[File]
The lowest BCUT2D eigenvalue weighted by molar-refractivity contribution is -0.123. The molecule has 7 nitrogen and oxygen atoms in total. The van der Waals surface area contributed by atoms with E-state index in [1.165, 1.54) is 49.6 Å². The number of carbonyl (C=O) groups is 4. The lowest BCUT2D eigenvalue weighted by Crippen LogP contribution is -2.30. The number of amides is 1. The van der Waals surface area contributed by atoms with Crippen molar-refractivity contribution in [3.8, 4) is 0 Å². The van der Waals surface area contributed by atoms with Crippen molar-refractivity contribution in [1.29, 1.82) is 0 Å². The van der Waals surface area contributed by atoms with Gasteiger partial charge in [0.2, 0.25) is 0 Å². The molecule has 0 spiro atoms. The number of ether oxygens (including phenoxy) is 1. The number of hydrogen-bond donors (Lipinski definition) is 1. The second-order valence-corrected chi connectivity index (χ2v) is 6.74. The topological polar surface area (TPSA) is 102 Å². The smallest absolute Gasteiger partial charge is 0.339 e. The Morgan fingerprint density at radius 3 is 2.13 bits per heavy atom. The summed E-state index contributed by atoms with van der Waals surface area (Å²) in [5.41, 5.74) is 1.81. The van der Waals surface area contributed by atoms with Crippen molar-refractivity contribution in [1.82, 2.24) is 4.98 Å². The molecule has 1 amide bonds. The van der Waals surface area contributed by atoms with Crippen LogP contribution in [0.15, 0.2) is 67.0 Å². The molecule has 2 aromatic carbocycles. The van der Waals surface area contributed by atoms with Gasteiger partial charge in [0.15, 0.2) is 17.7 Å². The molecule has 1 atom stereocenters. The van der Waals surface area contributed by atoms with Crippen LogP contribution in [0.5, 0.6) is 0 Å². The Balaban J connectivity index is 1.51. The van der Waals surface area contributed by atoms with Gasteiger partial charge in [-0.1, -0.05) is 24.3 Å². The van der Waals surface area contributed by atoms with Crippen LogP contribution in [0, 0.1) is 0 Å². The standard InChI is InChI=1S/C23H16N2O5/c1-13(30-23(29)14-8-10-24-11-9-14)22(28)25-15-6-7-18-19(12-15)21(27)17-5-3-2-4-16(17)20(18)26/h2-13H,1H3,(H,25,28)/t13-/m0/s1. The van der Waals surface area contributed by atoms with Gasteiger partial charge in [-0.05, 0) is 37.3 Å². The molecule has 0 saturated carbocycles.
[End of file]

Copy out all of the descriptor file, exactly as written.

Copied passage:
The lowest BCUT2D eigenvalue weighted by molar-refractivity contribution is -0.123. The molecule has 7 nitrogen and oxygen atoms in total. The van der Waals surface area contributed by atoms with E-state index in [1.165, 1.54) is 49.6 Å². The number of carbonyl (C=O) groups is 4. The lowest BCUT2D eigenvalue weighted by Crippen LogP contribution is -2.30. The number of amides is 1. The van der Waals surface area contributed by atoms with Crippen molar-refractivity contribution in [3.8, 4) is 0 Å². The van der Waals surface area contributed by atoms with Crippen molar-refractivity contribution in [1.29, 1.82) is 0 Å². The van der Waals surface area contributed by atoms with Gasteiger partial charge in [0.2, 0.25) is 0 Å². The molecule has 0 spiro atoms. The number of ether oxygens (including phenoxy) is 1. The number of hydrogen-bond donors (Lipinski definition) is 1. The second-order valence-corrected chi connectivity index (χ2v) is 6.74. The topological polar surface area (TPSA) is 102 Å². The smallest absolute Gasteiger partial charge is 0.339 e. The Morgan fingerprint density at radius 3 is 2.13 bits per heavy atom. The summed E-state index contributed by atoms with van der Waals surface area (Å²) in [5.41, 5.74) is 1.81. The van der Waals surface area contributed by atoms with Crippen molar-refractivity contribution in [1.82, 2.24) is 4.98 Å². The molecule has 1 amide bonds. The van der Waals surface area contributed by atoms with Crippen LogP contribution in [0.15, 0.2) is 67.0 Å². The molecule has 2 aromatic carbocycles. The van der Waals surface area contributed by atoms with Gasteiger partial charge in [0.15, 0.2) is 17.7 Å². The molecule has 1 atom stereocenters. The van der Waals surface area contributed by atoms with Crippen LogP contribution in [0.5, 0.6) is 0 Å². The Balaban J connectivity index is 1.51. The van der Waals surface area contributed by atoms with Gasteiger partial charge in [-0.1, -0.05) is 24.3 Å². The van der Waals surface area contributed by atoms with Crippen LogP contribution in [0, 0.1) is 0 Å². The standard InChI is InChI=1S/C23H16N2O5/c1-13(30-23(29)14-8-10-24-11-9-14)22(28)25-15-6-7-18-19(12-15)21(27)17-5-3-2-4-16(17)20(18)26/h2-13H,1H3,(H,25,28)/t13-/m0/s1. The van der Waals surface area contributed by atoms with Gasteiger partial charge in [-0.05, 0) is 37.3 Å². The molecule has 0 saturated carbocycles.